European Union Issues Official Guidelines for “Right to be Forgotten” Ruling
Following the May 2014 ruling, the Court of Justice of the European Union has given European citizens and permanent residents the “Right to be Forgotten” (RTBF), which compels search engines like Google to remove certain search results about them. The RTBF directive has generated a fair degree of controversy, as some experts claim the directive encourages censorship and violates the freedom of the press.
The EU has taken further steps to standardize the RTBF directive, and in the last week of November, issued formal guidelines. Europe’s Article 29 Data Protection Working Party, composed of EU member states’ representatives, has finally released its official guidelines for search engines to follow.
The Article 29 Data Protection Working Party published these guidelines to help address issues surrounding the position of involved parties and their right to be forgotten. In the guideline’s nine key points, the Working Party focused on maintaining a balance between the public’s right to certain information (should it be considered significant enough for “public interest”) and the individual’s right to privacy. The guidelines identify Google and all other search engines as “data controllers”.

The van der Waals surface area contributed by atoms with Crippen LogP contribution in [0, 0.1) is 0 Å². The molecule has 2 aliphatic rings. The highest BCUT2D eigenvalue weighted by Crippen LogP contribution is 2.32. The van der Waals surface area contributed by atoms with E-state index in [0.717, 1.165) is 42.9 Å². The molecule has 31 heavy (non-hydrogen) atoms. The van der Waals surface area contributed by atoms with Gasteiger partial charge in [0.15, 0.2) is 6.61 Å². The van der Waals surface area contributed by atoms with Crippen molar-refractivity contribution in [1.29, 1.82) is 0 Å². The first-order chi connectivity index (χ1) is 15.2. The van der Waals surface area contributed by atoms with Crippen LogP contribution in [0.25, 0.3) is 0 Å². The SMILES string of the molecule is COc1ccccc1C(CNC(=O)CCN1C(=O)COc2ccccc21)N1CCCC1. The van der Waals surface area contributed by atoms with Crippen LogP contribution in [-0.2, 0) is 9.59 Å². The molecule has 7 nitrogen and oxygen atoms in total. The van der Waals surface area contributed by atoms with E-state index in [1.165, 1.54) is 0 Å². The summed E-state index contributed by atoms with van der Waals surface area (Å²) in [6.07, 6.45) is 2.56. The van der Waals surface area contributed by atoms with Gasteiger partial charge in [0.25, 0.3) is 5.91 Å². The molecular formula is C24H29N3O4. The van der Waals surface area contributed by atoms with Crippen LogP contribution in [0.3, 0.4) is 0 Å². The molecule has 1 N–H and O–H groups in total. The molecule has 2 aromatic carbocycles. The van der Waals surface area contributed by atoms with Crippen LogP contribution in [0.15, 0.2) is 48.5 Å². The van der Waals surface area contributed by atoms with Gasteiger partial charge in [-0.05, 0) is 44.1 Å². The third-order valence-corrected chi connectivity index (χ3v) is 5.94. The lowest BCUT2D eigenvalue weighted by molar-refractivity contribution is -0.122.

The release of standardized, formal guidelines comes after Wikipedia founder Jimmy Wales called the RTBF directive “one of the most wide-sweeping internet censorship rulings I’ve ever seen.” The guidelines counter these censorship allegations by stating that “if the interest of the public overrides the rights of the data subject, de-listing will not be appropriate.”
The Working Party also noted some modifications it would like to see, such as having search engines honor take down requests with a “.com” domain. Google has been persistently avoiding this by claiming that the domain is hardly used by European sites. In addition, the Working Party also discussed specific problems with the current implementation of the RTBF ruling.
The guidelines include a list of criteria which the Working Party will implement to handle the complaints filed following the refusal of search engines to de-list critical information.
Below is the entire document, which was uploaded to SlideShare on December 1, 2014.
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